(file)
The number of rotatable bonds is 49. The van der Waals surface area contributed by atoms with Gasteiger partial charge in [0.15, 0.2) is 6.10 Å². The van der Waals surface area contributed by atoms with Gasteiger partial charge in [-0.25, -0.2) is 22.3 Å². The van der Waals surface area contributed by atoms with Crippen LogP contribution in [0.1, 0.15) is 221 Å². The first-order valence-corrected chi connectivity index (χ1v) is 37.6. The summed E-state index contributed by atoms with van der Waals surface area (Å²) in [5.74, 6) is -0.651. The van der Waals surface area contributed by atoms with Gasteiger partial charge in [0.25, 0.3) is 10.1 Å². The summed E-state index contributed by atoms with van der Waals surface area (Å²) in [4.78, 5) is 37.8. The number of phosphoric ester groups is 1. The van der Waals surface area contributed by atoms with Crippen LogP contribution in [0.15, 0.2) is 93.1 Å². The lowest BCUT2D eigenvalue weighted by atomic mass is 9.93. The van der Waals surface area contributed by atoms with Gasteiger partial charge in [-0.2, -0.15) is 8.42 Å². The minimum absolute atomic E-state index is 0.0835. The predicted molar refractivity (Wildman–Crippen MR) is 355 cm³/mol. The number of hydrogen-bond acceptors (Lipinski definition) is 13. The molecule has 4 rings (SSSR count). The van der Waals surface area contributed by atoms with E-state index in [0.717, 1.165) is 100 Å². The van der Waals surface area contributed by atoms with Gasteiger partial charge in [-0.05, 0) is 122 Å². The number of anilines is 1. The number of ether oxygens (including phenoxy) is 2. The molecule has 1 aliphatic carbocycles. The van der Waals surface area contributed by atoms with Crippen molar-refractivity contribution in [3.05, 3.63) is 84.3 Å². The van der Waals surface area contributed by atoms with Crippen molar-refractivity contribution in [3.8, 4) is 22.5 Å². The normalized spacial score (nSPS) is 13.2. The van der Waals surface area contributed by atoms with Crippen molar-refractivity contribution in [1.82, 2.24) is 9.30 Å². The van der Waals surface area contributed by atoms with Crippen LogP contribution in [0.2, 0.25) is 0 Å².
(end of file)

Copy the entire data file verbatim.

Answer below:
The number of rotatable bonds is 49. The van der Waals surface area contributed by atoms with Gasteiger partial charge in [0.15, 0.2) is 6.10 Å². The van der Waals surface area contributed by atoms with Gasteiger partial charge in [-0.25, -0.2) is 22.3 Å². The van der Waals surface area contributed by atoms with Crippen LogP contribution in [0.1, 0.15) is 221 Å². The first-order valence-corrected chi connectivity index (χ1v) is 37.6. The summed E-state index contributed by atoms with van der Waals surface area (Å²) in [5.74, 6) is -0.651. The van der Waals surface area contributed by atoms with Gasteiger partial charge in [0.25, 0.3) is 10.1 Å². The summed E-state index contributed by atoms with van der Waals surface area (Å²) in [4.78, 5) is 37.8. The number of phosphoric ester groups is 1. The van der Waals surface area contributed by atoms with Crippen LogP contribution in [0.15, 0.2) is 93.1 Å². The lowest BCUT2D eigenvalue weighted by atomic mass is 9.93. The van der Waals surface area contributed by atoms with Gasteiger partial charge in [-0.2, -0.15) is 8.42 Å². The minimum absolute atomic E-state index is 0.0835. The predicted molar refractivity (Wildman–Crippen MR) is 355 cm³/mol. The number of hydrogen-bond acceptors (Lipinski definition) is 13. The molecule has 4 rings (SSSR count). The van der Waals surface area contributed by atoms with E-state index in [0.717, 1.165) is 100 Å². The van der Waals surface area contributed by atoms with Gasteiger partial charge in [-0.05, 0) is 122 Å². The number of anilines is 1. The number of ether oxygens (including phenoxy) is 2. The molecule has 1 aliphatic carbocycles. The van der Waals surface area contributed by atoms with Crippen molar-refractivity contribution in [3.05, 3.63) is 84.3 Å². The van der Waals surface area contributed by atoms with Crippen molar-refractivity contribution in [3.8, 4) is 22.5 Å². The normalized spacial score (nSPS) is 13.2. The van der Waals surface area contributed by atoms with Crippen molar-refractivity contribution in [1.82, 2.24) is 9.30 Å². The van der Waals surface area contributed by atoms with Crippen LogP contribution in [0.2, 0.25) is 0 Å².